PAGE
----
What is the critique, then? I suspect that M&D are annoyed about the fact that FG2012 proposed a model of pragmatic reasoning and tested it on only one particular task (which it fit well). We didn't show that our model generalized to other pragmatic reasoning tasks, or other social cognition tasks more broadly. So the real issue is about the specificity of the model for this experiment vs. the broader empirical coverage it offers.

In their response, M&D claim to offer two different critiques: "model selection" (that's the one we've been discussing) and "task selection" (the claim that Bayesian modelers choose to describe the subset of phenomena that their models fit, but omit other evidence in the discussion). In light of the discussion above, I don't see these as two different points at all. "Model selection," while implying all sorts of bad things like overfitting and p-hacking, in this case is actually a charge that we need to use our models to address more different tasks. And if the worst thing you can say about a model is, "it's so good on those data, you should apply it to more stuff," then you're in pretty good shape.

* Confession: I've actually used Luce choice in basically every single cognitive model I've ever worked on. At least every one that required linkage between a probability distribution and a N-alternative forced-choice task.

** Contact me if you want to do this and I can explain some idiosyncrasy in the notation we used.

*** I'm not sure how much I can share about the other project (it was done by a student at another institution whose current contact info I don't have) but the result was extremely close to ours. Certainly there were no differences that could possibly inspire us to reject our choice rule.

(Thanks to Noah Goodman, Gary Marcus, and Ernie Davis for reading and commenting on a draft of this post).

Friday, October 17, 2014

Semantic bleaching in early language

M is now 15 months, and her receptive vocabulary is quite large. She knows her vehicles, body parts, and a remarkable number of animals (giraffe, hyena, etc.).  Not coincidentally, we spend a large amount of our time together reading books about vehicles, body parts, and animals – at her initiation. Her productive language is also proceeding apace. As one friend astutely observed, she has a dozen words, nearly all of them "ba."*

I've noticed something very interesting over the last three months. Here's one example. When M first discovered the word "da," she used it for several days, with extreme enthusiasm, in a way that seemed like was identical to the word "dog." The form-function mapping was consistent and distinctive: it would be used for dogs and pictures of dogs, but nothing else. But then over the course of subsequent days, it felt like this word got "bleached" of meaning – it went from being "dog" to being "wow, cool!"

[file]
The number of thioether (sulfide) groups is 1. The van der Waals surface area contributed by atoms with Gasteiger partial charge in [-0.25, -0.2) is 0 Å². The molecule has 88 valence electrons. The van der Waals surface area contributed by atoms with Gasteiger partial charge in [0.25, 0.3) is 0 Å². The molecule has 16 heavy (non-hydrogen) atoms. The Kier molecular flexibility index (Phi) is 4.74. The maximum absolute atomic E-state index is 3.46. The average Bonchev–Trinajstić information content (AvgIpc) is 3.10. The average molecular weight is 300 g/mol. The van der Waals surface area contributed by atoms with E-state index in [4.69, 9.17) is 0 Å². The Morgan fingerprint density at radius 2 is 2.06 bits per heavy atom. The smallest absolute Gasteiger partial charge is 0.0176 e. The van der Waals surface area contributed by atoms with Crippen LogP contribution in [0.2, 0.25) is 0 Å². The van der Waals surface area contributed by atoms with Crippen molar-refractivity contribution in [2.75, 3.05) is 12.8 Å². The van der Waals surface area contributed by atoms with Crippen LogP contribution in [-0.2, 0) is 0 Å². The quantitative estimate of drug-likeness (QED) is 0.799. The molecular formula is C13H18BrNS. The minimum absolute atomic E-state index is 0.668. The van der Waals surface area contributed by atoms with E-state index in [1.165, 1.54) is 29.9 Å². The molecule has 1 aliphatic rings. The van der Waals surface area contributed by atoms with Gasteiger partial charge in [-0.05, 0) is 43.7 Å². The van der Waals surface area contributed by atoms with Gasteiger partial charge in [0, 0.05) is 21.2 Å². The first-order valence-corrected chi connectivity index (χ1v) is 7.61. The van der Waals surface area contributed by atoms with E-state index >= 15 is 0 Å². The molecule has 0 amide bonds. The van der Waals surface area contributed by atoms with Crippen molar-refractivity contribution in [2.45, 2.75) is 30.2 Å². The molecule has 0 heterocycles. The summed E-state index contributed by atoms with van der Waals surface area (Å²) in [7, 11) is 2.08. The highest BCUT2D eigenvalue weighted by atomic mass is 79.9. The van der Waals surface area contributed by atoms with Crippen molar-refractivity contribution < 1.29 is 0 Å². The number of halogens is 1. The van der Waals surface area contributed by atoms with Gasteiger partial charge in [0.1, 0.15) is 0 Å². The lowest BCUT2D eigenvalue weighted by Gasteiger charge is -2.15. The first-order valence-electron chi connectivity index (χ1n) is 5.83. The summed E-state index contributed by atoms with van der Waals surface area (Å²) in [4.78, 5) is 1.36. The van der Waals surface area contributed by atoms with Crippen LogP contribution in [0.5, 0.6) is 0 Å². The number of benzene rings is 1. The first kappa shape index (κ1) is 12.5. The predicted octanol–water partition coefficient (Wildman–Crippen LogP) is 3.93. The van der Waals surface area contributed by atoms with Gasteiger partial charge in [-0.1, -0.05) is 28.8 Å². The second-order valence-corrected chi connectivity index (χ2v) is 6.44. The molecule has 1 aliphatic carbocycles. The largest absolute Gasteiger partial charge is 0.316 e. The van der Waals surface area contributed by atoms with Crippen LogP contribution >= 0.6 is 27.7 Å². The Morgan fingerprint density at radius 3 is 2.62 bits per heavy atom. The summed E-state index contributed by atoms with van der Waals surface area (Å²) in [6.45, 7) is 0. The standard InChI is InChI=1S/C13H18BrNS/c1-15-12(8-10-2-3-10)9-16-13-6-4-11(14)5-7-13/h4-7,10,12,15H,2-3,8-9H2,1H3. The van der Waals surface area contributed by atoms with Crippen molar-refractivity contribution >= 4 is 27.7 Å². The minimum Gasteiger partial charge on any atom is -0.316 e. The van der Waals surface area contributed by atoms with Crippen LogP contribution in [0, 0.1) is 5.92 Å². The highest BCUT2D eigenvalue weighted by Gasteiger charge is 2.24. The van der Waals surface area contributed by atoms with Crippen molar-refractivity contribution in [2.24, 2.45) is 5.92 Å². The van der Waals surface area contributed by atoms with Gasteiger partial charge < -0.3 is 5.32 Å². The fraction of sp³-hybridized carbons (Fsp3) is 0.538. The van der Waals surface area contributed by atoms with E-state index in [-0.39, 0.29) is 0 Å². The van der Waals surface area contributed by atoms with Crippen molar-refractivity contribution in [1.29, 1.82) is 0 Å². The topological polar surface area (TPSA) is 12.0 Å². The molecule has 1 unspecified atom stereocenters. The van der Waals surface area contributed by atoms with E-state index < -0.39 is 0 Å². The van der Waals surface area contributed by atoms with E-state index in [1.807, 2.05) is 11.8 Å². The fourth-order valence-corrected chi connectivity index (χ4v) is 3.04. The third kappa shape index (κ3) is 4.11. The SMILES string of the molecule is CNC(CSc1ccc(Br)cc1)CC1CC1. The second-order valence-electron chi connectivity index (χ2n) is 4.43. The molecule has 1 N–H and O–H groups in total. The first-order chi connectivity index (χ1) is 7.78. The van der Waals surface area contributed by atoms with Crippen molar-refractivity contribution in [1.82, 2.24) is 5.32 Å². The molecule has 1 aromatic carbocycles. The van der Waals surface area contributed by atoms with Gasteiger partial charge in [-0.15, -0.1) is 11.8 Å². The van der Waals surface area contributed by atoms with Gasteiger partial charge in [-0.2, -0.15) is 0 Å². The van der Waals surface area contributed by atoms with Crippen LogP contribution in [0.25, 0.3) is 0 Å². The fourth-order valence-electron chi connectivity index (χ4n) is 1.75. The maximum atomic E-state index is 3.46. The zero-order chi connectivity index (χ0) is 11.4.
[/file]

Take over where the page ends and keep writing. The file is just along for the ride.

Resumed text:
The same thing happened with her first extended experience with cats, at a visit to my parents' apartment. She started producing something that sounded like "tih" or "dih" – very clearly in response to the cats. But this vocalization then gradually became a noise of excitement that was seemingly applied to things that were completely different. Perhaps not coincidentally, our visit was over and we didn't have any cat-oriented books with us, so she couldn't use the word referentially. Now that we're back in the land of cat books, the word is back to having a "real" meaning.

This looks to me to be a lot like the phenomenon of "semantic bleaching," where words' meanings get gradually broadened to incorporate other meanings (like the loss of the "annus" – year – part of the meaning of anniversary). This kind of bleaching typically happens over a much longer timescale as part of grammaticalization, the process by which content words can become particles or affixes (e.g. as in the content verb "go" becoming a particle you can use to describe things in the future like "going to X"). But maybe it is happening very quickly due to the intense communicative pressure on M's extremely small lexicon?

The idea here would be that M only has a very small handful of words. If they don't fit the current situation, she adapts them. But mostly the communicative context she's adapting to is, "hey, look at that!" or "let me grab that!" So the process of bleaching words out from "dog" to something more like "cool!" could actually be a very adaptive strategy.

I've checked the research literature and haven't found anything like this described. Any readers know more?

* It's really more like ball ("ba"), balloon ("ba", but possibly just a ball), bus ("ba"), perhaps baby ("ba") and bottle ("ba") as well, dog ("da"),  yes ("dah"), cat/kittie ("dih"), truck ("duh"), daddy ("dada"), yum ("mum-mum"), more ("muh"), hi ("ha-e"), and bye ("ba-e"). Some of these are speculative, but I think this is a pretty good estimate.